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Skype Interviews: 5 Tips for Employers

By Aditi Mukherji, JD | Last updated on

With the Internet age upon us and remote interviews quickly becoming an e-cornerstone, every employer stands to gain something from a few Skype interview tips.

Here are five tips (that don't involve hidden Skype Emojis) to help you navigate a video job interview -- and keep things legal -- in the digital age:

  1. Choose a relevant backdrop. Sit at a desk or table, against a neutral background without clutter. Keep your half-empty (half-full?) wine/coffee/scotch/OJ glass out of the shot. Is there a local piece of art on the wall that reflects the company's sense of community, joy, charity or verve? If so, bingo.
  2. Wear your company culture on your sleeve. You should never dress unprofessionally during an interview, but you should also avoid dressing too formally if the workplace is laid-back. Your get-up should give the applicant a bird's-eye webcam's-eye view of life at your company.
  3. Use a reliable, high-speed Internet connection. For the sake of a smooth Skype session, it's important to use the highest-speed Internet connection that you can. If there's still an awkward lag time, stop the call and redial. It gives the applicant a breather and you a chance to reboot. (Also make sure you don't get interrupted by other Skype contacts trying to call in during the interview, as happened during the George Zimmerman murder trial.)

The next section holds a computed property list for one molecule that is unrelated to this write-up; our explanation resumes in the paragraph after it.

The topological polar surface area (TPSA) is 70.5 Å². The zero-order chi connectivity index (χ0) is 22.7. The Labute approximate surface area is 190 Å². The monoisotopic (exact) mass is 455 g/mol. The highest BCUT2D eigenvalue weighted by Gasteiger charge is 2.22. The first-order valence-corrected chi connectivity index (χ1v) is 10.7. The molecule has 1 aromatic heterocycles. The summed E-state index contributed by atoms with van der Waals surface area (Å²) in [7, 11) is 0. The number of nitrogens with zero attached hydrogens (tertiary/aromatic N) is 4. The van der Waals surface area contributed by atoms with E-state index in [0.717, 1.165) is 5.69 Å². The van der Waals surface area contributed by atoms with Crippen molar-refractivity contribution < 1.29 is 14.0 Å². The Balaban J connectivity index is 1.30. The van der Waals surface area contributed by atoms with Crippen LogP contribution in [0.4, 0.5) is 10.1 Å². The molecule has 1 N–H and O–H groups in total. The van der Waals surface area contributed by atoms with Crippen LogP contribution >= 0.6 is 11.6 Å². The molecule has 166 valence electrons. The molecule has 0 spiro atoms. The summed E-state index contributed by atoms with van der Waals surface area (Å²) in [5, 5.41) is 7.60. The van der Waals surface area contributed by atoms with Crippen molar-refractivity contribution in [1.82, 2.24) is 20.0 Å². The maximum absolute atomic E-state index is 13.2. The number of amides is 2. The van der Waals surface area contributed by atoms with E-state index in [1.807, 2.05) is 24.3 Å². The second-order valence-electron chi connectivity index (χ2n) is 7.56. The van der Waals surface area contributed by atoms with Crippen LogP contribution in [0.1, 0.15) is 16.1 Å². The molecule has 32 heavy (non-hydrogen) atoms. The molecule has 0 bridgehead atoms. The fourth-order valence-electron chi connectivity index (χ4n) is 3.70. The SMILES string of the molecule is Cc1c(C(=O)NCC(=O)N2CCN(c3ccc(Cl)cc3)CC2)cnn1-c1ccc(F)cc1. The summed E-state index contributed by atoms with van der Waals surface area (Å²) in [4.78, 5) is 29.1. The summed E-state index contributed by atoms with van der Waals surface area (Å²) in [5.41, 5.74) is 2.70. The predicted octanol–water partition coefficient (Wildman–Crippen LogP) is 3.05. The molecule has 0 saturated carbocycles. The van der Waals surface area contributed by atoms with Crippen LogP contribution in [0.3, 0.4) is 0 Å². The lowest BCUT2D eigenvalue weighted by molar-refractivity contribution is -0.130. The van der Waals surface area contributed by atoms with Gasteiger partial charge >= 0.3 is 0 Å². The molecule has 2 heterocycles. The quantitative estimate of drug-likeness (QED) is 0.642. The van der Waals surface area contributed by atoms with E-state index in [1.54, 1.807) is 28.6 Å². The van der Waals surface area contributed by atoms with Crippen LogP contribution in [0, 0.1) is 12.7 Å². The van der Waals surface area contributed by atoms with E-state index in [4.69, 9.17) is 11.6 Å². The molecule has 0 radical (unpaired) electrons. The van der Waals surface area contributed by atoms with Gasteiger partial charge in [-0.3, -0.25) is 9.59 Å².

4. Make "eye contact." Look directly into the camera, not at the image of your applicant on the screen. Looking directly into your webcam will be seen as direct eye contact on your applicant's end, according to U.S. News.
  5. Don't ask questions that are legally off-limits. Remember, there are certain questions you can't ask applicants during an interview. If your question broaches the topic of a legally protected group, medical issue, credit history, or a criminal background, don't ask it.
  6. Bonus: Consider using a conferencing app in lieu of Skype. Skype is a great remote interview tool for employers because it's free and readily accessible, but there are a number of conferencing apps that are more secure. If you're discussing sensitive information, you may want to look into a conferencing app instead.

No matter what service you're using for your video interview, it's always a good idea to do a test-run first. For more legal tips on how to handle job interviews in general, check out FindLaw's comprehensive section on The Hiring Process for small businesses.

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